Further, this reading of the statutory text does not create a distinction that is irrational in light of the Legislature's intent. Defendants decry the fact that the 2005 DLRA does not cover first-time felony drug offenders facing indeterminate three-years-to-life sentences, while second- and third-time offenders might be eligible for resentencing. But this difference in treatment "ameliorat[es] the conditions of those A-II offenders facing the longest prison time" (Bautista, 26 AD3d at 230 [emphasis added]), as the Legislature intended when it enacted the 2005 DLRA. In short, the Legislature chose to confine the opportunity for resentencing in the courts to those A-II felony drug offenders unable to seek early release from prison from the Parole Board in the near term.
Mills was less than three years from parole eligibility when he applied for resentencing: as mentioned earlier, by law, Mills must receive a parole hearing every two years. Thus, in accordance with the plain meaning of the 2005 DLRA (and, by reference, Correction Law § 851 ), Mills is not "more than twelve months from being an eligible inmate as that term is defined in subdivision 2 of section 851 of the correction law" and therefore does not qualify for resentencing. As previously noted, the very point of the "eligible inmate" restriction is plausibly to allow the Parole Board (rather than the courts) to decide whether an incarcerated class A-II felony drug offender should be released in those cases where parole review is upcoming. Finally, although Mills also contends that ineligibility for resentencing would violate his rights to due process and equal protection under the State and Federal Constitutions, this argument is unpreserved for our review.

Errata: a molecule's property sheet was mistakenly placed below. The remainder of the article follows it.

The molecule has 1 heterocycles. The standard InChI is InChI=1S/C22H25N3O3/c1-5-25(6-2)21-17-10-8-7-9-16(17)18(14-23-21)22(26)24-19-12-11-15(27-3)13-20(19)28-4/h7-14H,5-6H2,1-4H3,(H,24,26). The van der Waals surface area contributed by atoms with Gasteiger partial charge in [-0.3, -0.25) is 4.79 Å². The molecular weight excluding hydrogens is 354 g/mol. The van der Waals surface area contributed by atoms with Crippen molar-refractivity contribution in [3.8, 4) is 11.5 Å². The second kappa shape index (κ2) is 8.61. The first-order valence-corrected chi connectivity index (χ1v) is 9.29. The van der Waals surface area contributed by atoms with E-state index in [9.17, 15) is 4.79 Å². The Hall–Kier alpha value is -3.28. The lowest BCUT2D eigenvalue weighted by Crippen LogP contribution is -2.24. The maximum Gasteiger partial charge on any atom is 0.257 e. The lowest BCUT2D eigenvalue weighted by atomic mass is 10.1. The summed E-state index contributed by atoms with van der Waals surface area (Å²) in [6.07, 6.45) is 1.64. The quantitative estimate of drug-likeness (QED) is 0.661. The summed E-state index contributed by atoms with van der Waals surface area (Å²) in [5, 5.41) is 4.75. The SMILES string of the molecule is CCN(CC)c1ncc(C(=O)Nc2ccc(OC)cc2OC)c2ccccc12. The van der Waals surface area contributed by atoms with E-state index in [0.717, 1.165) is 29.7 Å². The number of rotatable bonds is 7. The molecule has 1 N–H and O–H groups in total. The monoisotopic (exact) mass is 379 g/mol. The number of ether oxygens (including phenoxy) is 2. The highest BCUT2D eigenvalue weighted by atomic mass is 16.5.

Then's case is somewhat more complicated because he was sentenced to an indeterminate term upon his conviction in 2003 for a class A-II drug felony that he committed while released on parole from a 1999 conviction for another class A-II drug felony. As a result of the 2003 conviction, he was ineligible for parole for more than three years at the time he applied for resentencing. Then urges us to read the "eligible inmate" language literally, thereby entitling him to seek resentencing under the 2005 DLRA for both the 1999 conviction which he claims was, in effect, revived for purposes of the 2005 DLRA by the time assessment imposed for the parole violation and the 2003 conviction.